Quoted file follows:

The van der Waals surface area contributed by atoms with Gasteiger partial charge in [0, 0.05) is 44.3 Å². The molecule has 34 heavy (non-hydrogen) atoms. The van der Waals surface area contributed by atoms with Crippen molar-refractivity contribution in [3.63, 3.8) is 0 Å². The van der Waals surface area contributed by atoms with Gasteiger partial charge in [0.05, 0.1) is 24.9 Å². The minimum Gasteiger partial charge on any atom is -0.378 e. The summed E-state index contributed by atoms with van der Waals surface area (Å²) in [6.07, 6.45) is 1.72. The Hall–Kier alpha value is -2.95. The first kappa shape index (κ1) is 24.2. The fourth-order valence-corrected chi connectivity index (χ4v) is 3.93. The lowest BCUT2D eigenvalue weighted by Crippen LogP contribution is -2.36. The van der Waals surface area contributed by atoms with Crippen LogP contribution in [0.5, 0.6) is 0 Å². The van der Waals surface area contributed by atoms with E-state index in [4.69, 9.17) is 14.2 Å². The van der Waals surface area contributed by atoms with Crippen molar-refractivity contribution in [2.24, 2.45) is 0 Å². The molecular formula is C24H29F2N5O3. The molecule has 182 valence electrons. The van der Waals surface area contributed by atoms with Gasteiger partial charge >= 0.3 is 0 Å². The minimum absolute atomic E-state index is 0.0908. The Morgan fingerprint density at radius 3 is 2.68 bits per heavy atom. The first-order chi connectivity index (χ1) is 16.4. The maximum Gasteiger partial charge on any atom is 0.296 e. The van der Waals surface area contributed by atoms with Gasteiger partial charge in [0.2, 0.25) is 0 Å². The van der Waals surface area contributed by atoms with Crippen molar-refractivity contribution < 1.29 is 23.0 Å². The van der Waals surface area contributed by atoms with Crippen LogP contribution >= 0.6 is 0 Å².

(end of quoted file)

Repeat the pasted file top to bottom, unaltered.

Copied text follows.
The van der Waals surface area contributed by atoms with Gasteiger partial charge in [0, 0.05) is 44.3 Å². The molecule has 34 heavy (non-hydrogen) atoms. The van der Waals surface area contributed by atoms with Crippen molar-refractivity contribution in [3.63, 3.8) is 0 Å². The van der Waals surface area contributed by atoms with Gasteiger partial charge in [0.05, 0.1) is 24.9 Å². The minimum Gasteiger partial charge on any atom is -0.378 e. The summed E-state index contributed by atoms with van der Waals surface area (Å²) in [6.07, 6.45) is 1.72. The Hall–Kier alpha value is -2.95. The first kappa shape index (κ1) is 24.2. The fourth-order valence-corrected chi connectivity index (χ4v) is 3.93. The lowest BCUT2D eigenvalue weighted by Crippen LogP contribution is -2.36. The van der Waals surface area contributed by atoms with Crippen LogP contribution in [0.5, 0.6) is 0 Å². The van der Waals surface area contributed by atoms with E-state index in [4.69, 9.17) is 14.2 Å². The van der Waals surface area contributed by atoms with Crippen molar-refractivity contribution in [2.24, 2.45) is 0 Å². The molecular formula is C24H29F2N5O3. The molecule has 182 valence electrons. The van der Waals surface area contributed by atoms with Gasteiger partial charge >= 0.3 is 0 Å². The minimum absolute atomic E-state index is 0.0908. The Morgan fingerprint density at radius 3 is 2.68 bits per heavy atom. The first-order chi connectivity index (χ1) is 16.4. The maximum Gasteiger partial charge on any atom is 0.296 e. The van der Waals surface area contributed by atoms with Gasteiger partial charge in [0.2, 0.25) is 0 Å². The van der Waals surface area contributed by atoms with Crippen molar-refractivity contribution < 1.29 is 23.0 Å². The van der Waals surface area contributed by atoms with Crippen LogP contribution >= 0.6 is 0 Å².